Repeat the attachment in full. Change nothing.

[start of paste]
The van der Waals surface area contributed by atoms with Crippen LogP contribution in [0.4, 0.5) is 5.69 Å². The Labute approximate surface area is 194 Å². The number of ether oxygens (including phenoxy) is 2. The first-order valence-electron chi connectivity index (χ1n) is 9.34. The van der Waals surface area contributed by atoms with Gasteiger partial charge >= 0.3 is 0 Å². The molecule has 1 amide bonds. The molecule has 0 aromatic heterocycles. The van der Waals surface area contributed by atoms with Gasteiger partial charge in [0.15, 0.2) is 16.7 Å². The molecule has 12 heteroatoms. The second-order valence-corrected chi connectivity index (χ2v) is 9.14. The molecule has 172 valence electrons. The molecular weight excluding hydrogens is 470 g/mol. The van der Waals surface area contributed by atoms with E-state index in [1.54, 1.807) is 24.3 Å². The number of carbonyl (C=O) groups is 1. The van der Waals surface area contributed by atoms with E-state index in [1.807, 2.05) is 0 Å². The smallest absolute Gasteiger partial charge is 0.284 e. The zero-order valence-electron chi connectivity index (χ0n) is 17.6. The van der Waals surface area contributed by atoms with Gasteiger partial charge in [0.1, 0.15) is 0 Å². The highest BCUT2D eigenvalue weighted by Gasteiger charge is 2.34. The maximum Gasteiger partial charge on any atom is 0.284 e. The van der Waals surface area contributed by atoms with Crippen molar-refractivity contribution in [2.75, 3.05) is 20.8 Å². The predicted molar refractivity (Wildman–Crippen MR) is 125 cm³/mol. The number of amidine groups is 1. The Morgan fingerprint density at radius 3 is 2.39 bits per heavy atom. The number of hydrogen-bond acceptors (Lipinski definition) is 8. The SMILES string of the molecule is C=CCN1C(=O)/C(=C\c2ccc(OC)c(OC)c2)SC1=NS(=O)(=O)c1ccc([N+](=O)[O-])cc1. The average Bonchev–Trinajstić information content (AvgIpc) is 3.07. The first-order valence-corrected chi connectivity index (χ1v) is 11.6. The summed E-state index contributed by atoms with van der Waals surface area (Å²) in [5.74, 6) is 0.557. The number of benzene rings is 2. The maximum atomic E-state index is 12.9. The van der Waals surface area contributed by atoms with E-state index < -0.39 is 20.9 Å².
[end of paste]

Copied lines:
The van der Waals surface area contributed by atoms with Crippen LogP contribution in [0.4, 0.5) is 5.69 Å². The Labute approximate surface area is 194 Å². The number of ether oxygens (including phenoxy) is 2. The first-order valence-electron chi connectivity index (χ1n) is 9.34. The van der Waals surface area contributed by atoms with Gasteiger partial charge >= 0.3 is 0 Å². The molecule has 1 amide bonds. The molecule has 0 aromatic heterocycles. The van der Waals surface area contributed by atoms with Gasteiger partial charge in [0.15, 0.2) is 16.7 Å². The molecule has 12 heteroatoms. The second-order valence-corrected chi connectivity index (χ2v) is 9.14. The molecule has 172 valence electrons. The molecular weight excluding hydrogens is 470 g/mol. The van der Waals surface area contributed by atoms with E-state index in [1.54, 1.807) is 24.3 Å². The number of carbonyl (C=O) groups is 1. The van der Waals surface area contributed by atoms with E-state index in [1.807, 2.05) is 0 Å². The smallest absolute Gasteiger partial charge is 0.284 e. The zero-order valence-electron chi connectivity index (χ0n) is 17.6. The van der Waals surface area contributed by atoms with Gasteiger partial charge in [0.1, 0.15) is 0 Å². The highest BCUT2D eigenvalue weighted by Gasteiger charge is 2.34. The maximum Gasteiger partial charge on any atom is 0.284 e. The van der Waals surface area contributed by atoms with Crippen molar-refractivity contribution in [2.75, 3.05) is 20.8 Å². The predicted molar refractivity (Wildman–Crippen MR) is 125 cm³/mol. The number of amidine groups is 1. The Morgan fingerprint density at radius 3 is 2.39 bits per heavy atom. The number of hydrogen-bond acceptors (Lipinski definition) is 8. The SMILES string of the molecule is C=CCN1C(=O)/C(=C\c2ccc(OC)c(OC)c2)SC1=NS(=O)(=O)c1ccc([N+](=O)[O-])cc1. The average Bonchev–Trinajstić information content (AvgIpc) is 3.07. The first-order valence-corrected chi connectivity index (χ1v) is 11.6. The summed E-state index contributed by atoms with van der Waals surface area (Å²) in [5.74, 6) is 0.557. The number of benzene rings is 2. The maximum atomic E-state index is 12.9. The van der Waals surface area contributed by atoms with E-state index < -0.39 is 20.9 Å².